Joshua 10: A very long day

asteroids-1017666_960_720By now the Israelites have demonstrated a pattern of military success.  Jericho and Ai were conquered.  They entered into a treaty with five Gibeonite cities.  Why was the Canaanite king Adoni Zadek so upset with the Gibeonite treaty (v2)? The security of his city was being threatened. Strategically the Israelites controlled a swath of land through the center of the Canaan, splitting the land in two .

Adoni Zadek seeks to quell his fury by attacking the Gibeonites.  He talks four other Canaanite kings into leaving their fortified cities and camp out in the open to fight against the Gibeonites (v7). Rather than let the Gibeonites pay for their earlier deception, Joshua honors the treaty and marches his troops all night over difficult terrain to engage the Canaanites in battle (v9).  The Israelites and the Gibeonites fight all five northern kings in open terrain rather than in secure fortified cities.

God is the warrior here.  He proclaims he has given the enemy into Joshua’s hands.  God throws the enemy into a panic when the battle begins and then sends great stones from heaven down upon the fleeing armies (10, 11).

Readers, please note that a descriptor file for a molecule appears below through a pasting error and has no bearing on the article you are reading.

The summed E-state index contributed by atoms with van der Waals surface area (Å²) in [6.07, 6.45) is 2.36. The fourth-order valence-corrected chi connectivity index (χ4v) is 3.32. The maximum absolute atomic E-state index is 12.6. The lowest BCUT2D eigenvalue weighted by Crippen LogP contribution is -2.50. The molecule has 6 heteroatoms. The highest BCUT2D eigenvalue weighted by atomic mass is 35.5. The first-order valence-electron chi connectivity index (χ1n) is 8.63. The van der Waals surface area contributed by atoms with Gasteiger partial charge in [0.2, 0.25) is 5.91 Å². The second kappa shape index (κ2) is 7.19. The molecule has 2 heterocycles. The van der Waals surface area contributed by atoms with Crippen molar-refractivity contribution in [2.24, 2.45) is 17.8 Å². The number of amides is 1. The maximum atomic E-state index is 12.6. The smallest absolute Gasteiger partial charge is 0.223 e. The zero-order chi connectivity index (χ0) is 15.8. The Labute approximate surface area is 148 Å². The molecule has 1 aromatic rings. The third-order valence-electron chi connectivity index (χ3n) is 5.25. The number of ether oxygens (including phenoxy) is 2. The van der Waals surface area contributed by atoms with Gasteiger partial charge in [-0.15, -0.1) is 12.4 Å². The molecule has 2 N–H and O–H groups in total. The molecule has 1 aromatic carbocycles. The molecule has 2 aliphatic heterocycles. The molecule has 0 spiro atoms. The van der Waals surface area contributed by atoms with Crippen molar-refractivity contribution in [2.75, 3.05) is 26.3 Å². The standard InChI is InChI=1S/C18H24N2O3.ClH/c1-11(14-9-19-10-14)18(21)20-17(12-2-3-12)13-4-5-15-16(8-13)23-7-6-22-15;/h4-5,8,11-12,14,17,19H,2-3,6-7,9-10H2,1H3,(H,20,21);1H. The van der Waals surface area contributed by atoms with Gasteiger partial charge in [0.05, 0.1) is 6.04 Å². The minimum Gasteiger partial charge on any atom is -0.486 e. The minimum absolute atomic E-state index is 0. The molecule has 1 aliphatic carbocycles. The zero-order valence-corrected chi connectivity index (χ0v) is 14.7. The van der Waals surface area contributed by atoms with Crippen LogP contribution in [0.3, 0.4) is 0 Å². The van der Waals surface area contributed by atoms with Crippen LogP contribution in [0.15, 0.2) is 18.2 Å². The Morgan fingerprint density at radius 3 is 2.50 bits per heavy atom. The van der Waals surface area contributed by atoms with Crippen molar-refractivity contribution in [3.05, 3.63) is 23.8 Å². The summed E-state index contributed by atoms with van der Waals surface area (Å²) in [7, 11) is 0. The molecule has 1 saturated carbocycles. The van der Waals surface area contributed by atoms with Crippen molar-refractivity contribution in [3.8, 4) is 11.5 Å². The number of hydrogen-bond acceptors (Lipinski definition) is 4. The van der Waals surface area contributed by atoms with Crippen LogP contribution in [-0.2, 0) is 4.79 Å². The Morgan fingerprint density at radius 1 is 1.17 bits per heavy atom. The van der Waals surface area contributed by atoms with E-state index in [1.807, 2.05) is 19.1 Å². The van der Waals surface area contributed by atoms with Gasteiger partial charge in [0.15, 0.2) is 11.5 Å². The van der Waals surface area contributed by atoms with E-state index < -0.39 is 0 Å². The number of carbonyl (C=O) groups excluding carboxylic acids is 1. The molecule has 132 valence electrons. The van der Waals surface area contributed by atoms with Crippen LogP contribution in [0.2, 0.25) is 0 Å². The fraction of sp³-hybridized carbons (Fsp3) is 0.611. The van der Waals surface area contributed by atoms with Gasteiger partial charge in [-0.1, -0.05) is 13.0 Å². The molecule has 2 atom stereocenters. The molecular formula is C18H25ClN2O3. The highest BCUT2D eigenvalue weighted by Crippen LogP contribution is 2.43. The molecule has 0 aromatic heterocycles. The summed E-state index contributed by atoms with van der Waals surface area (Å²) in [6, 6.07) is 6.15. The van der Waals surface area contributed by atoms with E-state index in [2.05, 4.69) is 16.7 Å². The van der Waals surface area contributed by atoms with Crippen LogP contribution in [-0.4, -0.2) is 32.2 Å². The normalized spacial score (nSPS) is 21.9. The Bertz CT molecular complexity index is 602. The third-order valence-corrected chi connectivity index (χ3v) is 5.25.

The miracle of prayer – Joshua prays with great faith asking God to cause the sun and moon to stand still. It should be noted that the sun and moon were principle deities of the Canaanites and any disturbance in their orbits or times would cause fear and panic among them. God listens to Joshua’s prayer and fights for Israel.  The extended day enables the five northern kings to be completely defeated (v13, 14).

Lest we consider the account of the long day of Joshua to be a fable, one has to consider that the Inca’s, Aztec’s, Babylonian’s, Persian’s, Chinese and other ancient cultures make mention of singular long day event.  Did the earth stop spinning?  No. More likely the earth was tilted several degrees on it’s axis making one day longer than all the others.

The Israelite army marches south and six more towns (v28).  When Joshua and his army return home to Gilgal, they have effectively quelled any major threats from the surrounding countryside but they have yet to completely occupy all the land of Canaan (see Judges chapter 1).

After reading this account in Joshua chapter 10, one has to be puzzled as to why a loving God would instruct his people to kill all the Canaanites in their battles.  It’s certainly not because the Israelites were faultless or more spiritual than the Canaanites, they were far from perfect.  They did worship the living God.  When the Israelites turned their backs on Him they often paid of severe price, even.  This very land would be taken from them many centuries later.  On the other hand, the Canaanite pagan worship practices were very dark.  Their worship demeaned and degraded human life, which included child sacrifice and sexual exploitation of older children.